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Of the 7,000 rare diseases affecting 25 million Americans, only 3% of those conditions have treatments approved by the Food and Drug Administration, according to one Senator who testified at a recent hearing.
Of the 7,000 rare diseases affecting 25 million Americans, only 3% of those conditions have treatments approved by the Food and Drug Administration (FDA), testified Sen Tom Harkin, chairman of the Health, Education, Labor, and Pensions Committee, at a hearing that examined rare and neglected pediatric diseases. In comparison with the millions of dollars that go into research for major diseases, he said, there has been less success in mobilizing the research community to come up with therapies and cures for rare diseases.
Daniel Frattarelli, MD, FAAP, testifying for the American Academy of Pediatrics, told the committee at the hearing in July that "because most rare diseases are genetic, they are present at birth, through childhood, and into adulthood."
Asked about the idea that patients with rare diseases may be willing to accept more risk in clinical trials than other patients, FDA'S chief scientist, Jesse Goodman, MD, MPH, said, "With respect to clinical trials in general, we do look at and we must look at this in a risk-benefit manner. Obviously, the equation of what could go on . . . really depends on what are the available treatment options for that individual, what we know about the product."
In the meantime, Sen Sherrod Brown, who is a member of the subcommittee, and Sen Sam Brownback have said they will try to pass legislation to give special "priority review vouchers" at FDA to companies that work on and get approval for treatment for rare childhood diseases.
The senators helped to pass such a program for neglected tropical diseases, which gets the companies expedited review for a future product.
Frattarelli told the subcommittee, "Lower financial incentives and greater clinical trials obstacles have resulted in fewer drugs being developed specifically for children. . . . These obstacles are magnified for children of rare diseases."
He suggested the possibility of creating a central repository for data on safety and efficacy of treatments for rare conditions, because physicians must frequently use off-label drugs for children because drugs have not been approved for them.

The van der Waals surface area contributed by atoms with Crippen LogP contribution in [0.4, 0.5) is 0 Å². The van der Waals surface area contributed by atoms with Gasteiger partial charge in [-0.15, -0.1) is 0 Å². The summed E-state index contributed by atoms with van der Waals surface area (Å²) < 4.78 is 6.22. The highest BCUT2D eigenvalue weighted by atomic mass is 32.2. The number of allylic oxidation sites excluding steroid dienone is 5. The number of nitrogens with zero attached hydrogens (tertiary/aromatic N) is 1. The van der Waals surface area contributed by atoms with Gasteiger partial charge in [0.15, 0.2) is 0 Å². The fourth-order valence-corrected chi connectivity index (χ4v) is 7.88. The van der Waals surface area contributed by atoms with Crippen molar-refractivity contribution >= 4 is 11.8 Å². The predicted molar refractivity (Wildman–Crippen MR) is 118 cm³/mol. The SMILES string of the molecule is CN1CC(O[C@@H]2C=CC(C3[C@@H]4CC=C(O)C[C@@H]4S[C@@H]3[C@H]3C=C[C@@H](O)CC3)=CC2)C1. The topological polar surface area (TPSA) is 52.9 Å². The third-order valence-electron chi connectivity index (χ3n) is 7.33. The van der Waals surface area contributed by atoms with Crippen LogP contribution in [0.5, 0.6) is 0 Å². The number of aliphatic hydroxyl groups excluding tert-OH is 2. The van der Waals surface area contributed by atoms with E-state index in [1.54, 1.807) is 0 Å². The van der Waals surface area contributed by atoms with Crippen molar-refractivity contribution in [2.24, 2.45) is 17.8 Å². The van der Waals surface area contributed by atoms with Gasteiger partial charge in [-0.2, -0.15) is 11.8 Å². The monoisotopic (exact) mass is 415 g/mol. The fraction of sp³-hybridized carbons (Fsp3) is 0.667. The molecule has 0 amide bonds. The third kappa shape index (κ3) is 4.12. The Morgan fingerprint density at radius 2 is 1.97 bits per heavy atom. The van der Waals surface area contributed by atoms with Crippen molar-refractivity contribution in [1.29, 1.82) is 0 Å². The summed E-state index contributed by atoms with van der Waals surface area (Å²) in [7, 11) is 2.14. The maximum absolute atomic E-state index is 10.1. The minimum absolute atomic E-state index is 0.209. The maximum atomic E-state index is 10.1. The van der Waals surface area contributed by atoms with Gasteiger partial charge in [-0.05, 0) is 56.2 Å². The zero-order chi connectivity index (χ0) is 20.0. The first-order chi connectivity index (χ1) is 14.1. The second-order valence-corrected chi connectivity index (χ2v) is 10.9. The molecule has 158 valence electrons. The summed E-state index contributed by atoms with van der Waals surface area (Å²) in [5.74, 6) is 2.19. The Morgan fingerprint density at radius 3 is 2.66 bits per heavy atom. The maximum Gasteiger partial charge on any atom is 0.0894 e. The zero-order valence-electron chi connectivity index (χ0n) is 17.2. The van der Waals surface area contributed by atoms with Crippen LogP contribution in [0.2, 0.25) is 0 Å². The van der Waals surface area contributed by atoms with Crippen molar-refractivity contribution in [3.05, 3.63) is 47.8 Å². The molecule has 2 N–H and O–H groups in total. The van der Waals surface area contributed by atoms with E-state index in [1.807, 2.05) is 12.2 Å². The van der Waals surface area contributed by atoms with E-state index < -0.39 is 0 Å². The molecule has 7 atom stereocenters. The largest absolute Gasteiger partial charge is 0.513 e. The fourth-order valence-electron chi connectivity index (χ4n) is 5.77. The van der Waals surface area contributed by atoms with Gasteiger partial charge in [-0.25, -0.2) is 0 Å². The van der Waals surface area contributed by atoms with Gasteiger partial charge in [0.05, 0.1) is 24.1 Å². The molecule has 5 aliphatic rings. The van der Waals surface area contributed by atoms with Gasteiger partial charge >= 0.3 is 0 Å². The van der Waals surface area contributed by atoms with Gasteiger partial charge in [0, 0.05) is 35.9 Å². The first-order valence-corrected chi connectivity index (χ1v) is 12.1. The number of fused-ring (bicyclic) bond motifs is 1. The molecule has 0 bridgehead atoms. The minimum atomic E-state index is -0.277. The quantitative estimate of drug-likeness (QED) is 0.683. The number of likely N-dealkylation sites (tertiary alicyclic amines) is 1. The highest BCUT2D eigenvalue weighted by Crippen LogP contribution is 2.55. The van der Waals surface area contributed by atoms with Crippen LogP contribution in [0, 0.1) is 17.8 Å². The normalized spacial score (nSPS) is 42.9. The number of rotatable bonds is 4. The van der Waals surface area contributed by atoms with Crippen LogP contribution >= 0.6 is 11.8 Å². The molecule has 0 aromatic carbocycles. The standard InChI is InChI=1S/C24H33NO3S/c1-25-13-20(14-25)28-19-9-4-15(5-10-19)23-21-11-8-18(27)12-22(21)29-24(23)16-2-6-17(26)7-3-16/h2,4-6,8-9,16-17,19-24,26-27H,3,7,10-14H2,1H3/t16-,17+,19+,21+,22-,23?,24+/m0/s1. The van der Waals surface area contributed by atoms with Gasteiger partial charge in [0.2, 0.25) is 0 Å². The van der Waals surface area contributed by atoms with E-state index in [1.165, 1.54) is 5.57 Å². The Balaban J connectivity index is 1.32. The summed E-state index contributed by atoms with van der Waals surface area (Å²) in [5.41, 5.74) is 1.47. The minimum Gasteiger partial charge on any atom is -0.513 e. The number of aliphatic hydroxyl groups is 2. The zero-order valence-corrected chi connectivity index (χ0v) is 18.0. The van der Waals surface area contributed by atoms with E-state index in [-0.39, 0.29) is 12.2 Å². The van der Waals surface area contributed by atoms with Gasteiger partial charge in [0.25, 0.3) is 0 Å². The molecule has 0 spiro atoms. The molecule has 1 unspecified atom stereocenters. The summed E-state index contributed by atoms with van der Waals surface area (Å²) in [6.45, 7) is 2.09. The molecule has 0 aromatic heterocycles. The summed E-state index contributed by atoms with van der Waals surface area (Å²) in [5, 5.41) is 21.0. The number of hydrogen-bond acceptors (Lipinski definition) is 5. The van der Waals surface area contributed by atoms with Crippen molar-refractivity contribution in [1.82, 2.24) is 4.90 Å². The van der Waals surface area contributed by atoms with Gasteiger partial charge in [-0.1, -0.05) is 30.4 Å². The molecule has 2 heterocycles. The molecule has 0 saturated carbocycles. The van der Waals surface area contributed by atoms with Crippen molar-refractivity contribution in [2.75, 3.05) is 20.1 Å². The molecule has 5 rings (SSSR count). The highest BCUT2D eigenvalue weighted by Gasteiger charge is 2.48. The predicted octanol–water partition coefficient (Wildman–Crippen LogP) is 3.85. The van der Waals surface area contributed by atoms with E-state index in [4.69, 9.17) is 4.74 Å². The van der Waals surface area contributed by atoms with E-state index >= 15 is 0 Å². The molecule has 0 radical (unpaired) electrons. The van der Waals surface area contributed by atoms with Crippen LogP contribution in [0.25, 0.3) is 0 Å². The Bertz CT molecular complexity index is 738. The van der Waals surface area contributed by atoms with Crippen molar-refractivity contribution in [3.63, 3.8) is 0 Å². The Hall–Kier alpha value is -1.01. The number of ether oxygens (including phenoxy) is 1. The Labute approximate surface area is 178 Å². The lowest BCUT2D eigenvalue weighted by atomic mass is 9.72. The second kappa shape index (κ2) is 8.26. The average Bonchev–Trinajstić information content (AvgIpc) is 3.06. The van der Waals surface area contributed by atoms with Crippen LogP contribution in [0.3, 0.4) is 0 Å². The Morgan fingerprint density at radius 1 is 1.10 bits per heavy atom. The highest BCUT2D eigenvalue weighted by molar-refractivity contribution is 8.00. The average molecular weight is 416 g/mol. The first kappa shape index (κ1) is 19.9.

"The outcomes of these 'N of 1' trials too often stay with the treating physicians," Frattarelli said.
Goodman also told the committee that before the passage of BPCA and PREA, 80% of products approved had no information about pediatric uses.
"Today, we still have a lot more work to do, but pediatric information as a result is routinely included in the product labeling," Goodman said.
Goodman also pointed out that in February, FDA created the position of associate director for rare diseases in its drug center to promote best practices and innovation.
Goodman stressed to the committee that the agency is trying to be flexible with efforts on rare diseases. "We have approved quite a number of products based on very small clinical trials-10, 20 people-and often on one trial," he said.
Goodman noted that there are "huge gaps" in drug development between the academic and basic science enterprise that's done in its "distinct culture" and "the product evaluation and development and manufacturing enterprise, where industry and FDA are major players." He indicated that FDA and the National Institutes of Health are working on this issue.
In other testimony, Diane Edquist Dorman, vice president of the National Organization of Rare Disorders, told the committee that as healthcare costs go up, both public and private insurers are increasingly denying coverage for off-label therapies. Most people with rare diseases, she said, are treated with off-label products in the absence of approved products.